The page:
Indigenous worldviews meet Western paradigms: a path to renewal of human/non-human relationships

Wehrheim, Kat (2023) Indigenous worldviews meet Western paradigms: a path to renewal of human/non-human relationships. Doctoral thesis, University of Wales, Trinity St. David.

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Abstract

This thesis attempts to identify and overcome barriers to potential knowledge transfer and collaboration between Western and Indigenous worldviews regarding our human relationship with more-than-human nature. Issues of discrimination and epistemic injustice are contextualised with existing minority and intersectional thought, and distinguished from particular incommensurabilities between the two worldviews requiring their own approach. Part 1 introduces and practises an iterative methodology of utilising, and progressing from, familiar stepping stones on a journey towards understanding of the unfamiliar on its own terms. Indigenous and Western academics’ own journey of “The Dialogues”, a series of conferences, is retraced, exploring parallels between quantum theory and Indigenous thought over a period of ten years, and revealing a shared ethic of responsive responsibility as we interact with those around us. These results are shown to be interwoven with Merleau-Ponty’s and Spinoza’s thinking. An interim conclusion is drawn of the unhelpfulness of human persistence in our assumption of unilateral control of the world. This leads to the Part 2 question of how an alternative to our unilateral control can be lived in the contemporary West, considering our tendency to impose Cartesian distinctions of binary dualism not only of mind and body and of humans versus non-humans, but also of the spiritual versus the material and of the individual versus the whole: learning from Indigenous worldviews would involve our openness to understanding these as being in a non-binary relationship of mutual supportiveness instead, entailing a constitutive role of ritual. Stepping stones to our engagement with an Indigenous, participationalist paradigm are provided by Jacques Ellul’s, John Dewey’s, and William James’s thinking. Three case studies explore the possibility of Western participation in the shared learning and creation inherent in Indigenous understandings of performative knowledge processes. To the extent that we acknowledge the incompleteness of our understanding, we may be able to reclaim our responsiveness to that which, only a few hundred years ago, we in the West, too, might have referred to as the sacred in the material.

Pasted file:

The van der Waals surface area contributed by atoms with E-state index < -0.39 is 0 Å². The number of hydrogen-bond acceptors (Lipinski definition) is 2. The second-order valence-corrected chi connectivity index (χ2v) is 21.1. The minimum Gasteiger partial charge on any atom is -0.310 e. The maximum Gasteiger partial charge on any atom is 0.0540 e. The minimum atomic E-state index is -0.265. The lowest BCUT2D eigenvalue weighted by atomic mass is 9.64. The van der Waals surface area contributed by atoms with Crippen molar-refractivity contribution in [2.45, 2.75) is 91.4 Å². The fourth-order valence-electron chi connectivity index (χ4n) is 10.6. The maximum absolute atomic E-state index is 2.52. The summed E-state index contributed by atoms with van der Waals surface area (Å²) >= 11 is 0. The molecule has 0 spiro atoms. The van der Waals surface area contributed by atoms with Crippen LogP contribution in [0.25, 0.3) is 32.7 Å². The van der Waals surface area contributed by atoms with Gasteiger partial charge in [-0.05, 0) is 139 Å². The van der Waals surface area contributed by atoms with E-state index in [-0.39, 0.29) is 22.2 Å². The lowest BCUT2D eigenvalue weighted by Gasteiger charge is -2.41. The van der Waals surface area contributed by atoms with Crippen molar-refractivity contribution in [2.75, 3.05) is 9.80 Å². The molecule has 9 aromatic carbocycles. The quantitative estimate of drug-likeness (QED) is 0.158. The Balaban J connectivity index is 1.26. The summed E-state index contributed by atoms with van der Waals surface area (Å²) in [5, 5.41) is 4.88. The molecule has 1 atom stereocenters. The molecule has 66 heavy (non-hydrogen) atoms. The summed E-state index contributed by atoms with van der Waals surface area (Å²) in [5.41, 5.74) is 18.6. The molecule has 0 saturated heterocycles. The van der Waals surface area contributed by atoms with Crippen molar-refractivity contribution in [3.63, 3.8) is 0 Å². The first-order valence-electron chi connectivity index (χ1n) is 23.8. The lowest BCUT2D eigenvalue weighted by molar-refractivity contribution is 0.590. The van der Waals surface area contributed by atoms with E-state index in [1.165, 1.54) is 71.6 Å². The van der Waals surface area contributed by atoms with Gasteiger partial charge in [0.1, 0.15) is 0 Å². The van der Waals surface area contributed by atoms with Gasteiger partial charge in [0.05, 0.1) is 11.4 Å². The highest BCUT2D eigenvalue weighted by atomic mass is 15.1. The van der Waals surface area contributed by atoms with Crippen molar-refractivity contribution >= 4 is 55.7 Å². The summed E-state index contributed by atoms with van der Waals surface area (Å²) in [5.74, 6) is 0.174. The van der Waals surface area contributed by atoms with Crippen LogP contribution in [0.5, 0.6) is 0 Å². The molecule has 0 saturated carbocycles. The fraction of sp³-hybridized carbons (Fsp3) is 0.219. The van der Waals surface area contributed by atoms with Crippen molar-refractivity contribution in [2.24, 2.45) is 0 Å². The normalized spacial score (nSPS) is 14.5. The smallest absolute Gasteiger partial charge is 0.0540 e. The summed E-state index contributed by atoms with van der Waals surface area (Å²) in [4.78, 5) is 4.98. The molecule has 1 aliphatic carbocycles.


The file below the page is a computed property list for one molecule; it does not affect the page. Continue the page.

Item Type: Thesis (Doctoral)
Uncontrolled Keywords: Indigenous, philosophy
Subjects: B Philosophy. Psychology. Religion > B Philosophy (General)
Divisions: Theses and Dissertations > Doctoral Theses
Depositing User: Kat Wehrheim
Date Deposited: 01 Dec 2023 15:51
Last Modified: 01 Dec 2023 15:51
URI: https://repository.uwtsd.ac.uk/id/eprint/2681

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